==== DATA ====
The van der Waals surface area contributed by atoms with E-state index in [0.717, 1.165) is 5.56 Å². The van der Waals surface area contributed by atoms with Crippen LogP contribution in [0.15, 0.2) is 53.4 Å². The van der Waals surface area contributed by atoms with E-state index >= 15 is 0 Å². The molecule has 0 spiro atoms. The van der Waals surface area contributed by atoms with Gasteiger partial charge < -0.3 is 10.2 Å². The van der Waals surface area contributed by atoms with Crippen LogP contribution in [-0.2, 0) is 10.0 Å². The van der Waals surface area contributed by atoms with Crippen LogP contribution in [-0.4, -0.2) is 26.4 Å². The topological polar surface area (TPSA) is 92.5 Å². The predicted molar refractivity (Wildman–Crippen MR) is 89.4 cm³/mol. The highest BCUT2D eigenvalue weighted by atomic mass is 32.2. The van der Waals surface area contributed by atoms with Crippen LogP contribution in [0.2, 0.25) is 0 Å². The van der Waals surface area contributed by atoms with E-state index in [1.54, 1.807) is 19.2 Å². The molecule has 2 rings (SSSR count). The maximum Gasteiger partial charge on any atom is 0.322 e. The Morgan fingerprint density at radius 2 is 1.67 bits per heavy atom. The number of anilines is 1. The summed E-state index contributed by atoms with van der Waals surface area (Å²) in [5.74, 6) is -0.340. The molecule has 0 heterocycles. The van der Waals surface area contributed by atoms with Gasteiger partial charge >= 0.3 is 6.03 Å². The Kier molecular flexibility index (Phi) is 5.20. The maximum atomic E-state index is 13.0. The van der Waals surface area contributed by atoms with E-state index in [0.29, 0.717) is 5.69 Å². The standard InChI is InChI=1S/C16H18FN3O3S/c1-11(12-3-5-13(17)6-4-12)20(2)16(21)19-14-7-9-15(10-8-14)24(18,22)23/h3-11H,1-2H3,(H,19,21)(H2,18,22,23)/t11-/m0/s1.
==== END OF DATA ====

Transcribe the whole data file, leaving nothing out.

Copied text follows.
The van der Waals surface area contributed by atoms with E-state index in [0.717, 1.165) is 5.56 Å². The van der Waals surface area contributed by atoms with Crippen LogP contribution in [0.15, 0.2) is 53.4 Å². The van der Waals surface area contributed by atoms with E-state index >= 15 is 0 Å². The molecule has 0 spiro atoms. The van der Waals surface area contributed by atoms with Gasteiger partial charge < -0.3 is 10.2 Å². The van der Waals surface area contributed by atoms with Crippen LogP contribution in [-0.2, 0) is 10.0 Å². The van der Waals surface area contributed by atoms with Crippen LogP contribution in [-0.4, -0.2) is 26.4 Å². The topological polar surface area (TPSA) is 92.5 Å². The predicted molar refractivity (Wildman–Crippen MR) is 89.4 cm³/mol. The highest BCUT2D eigenvalue weighted by atomic mass is 32.2. The van der Waals surface area contributed by atoms with Crippen LogP contribution in [0.2, 0.25) is 0 Å². The van der Waals surface area contributed by atoms with E-state index in [1.54, 1.807) is 19.2 Å². The molecule has 2 rings (SSSR count). The maximum Gasteiger partial charge on any atom is 0.322 e. The Morgan fingerprint density at radius 2 is 1.67 bits per heavy atom. The number of anilines is 1. The summed E-state index contributed by atoms with van der Waals surface area (Å²) in [5.74, 6) is -0.340. The molecule has 0 heterocycles. The van der Waals surface area contributed by atoms with Gasteiger partial charge >= 0.3 is 6.03 Å². The Kier molecular flexibility index (Phi) is 5.20. The maximum atomic E-state index is 13.0. The van der Waals surface area contributed by atoms with E-state index in [0.29, 0.717) is 5.69 Å². The standard InChI is InChI=1S/C16H18FN3O3S/c1-11(12-3-5-13(17)6-4-12)20(2)16(21)19-14-7-9-15(10-8-14)24(18,22)23/h3-11H,1-2H3,(H,19,21)(H2,18,22,23)/t11-/m0/s1.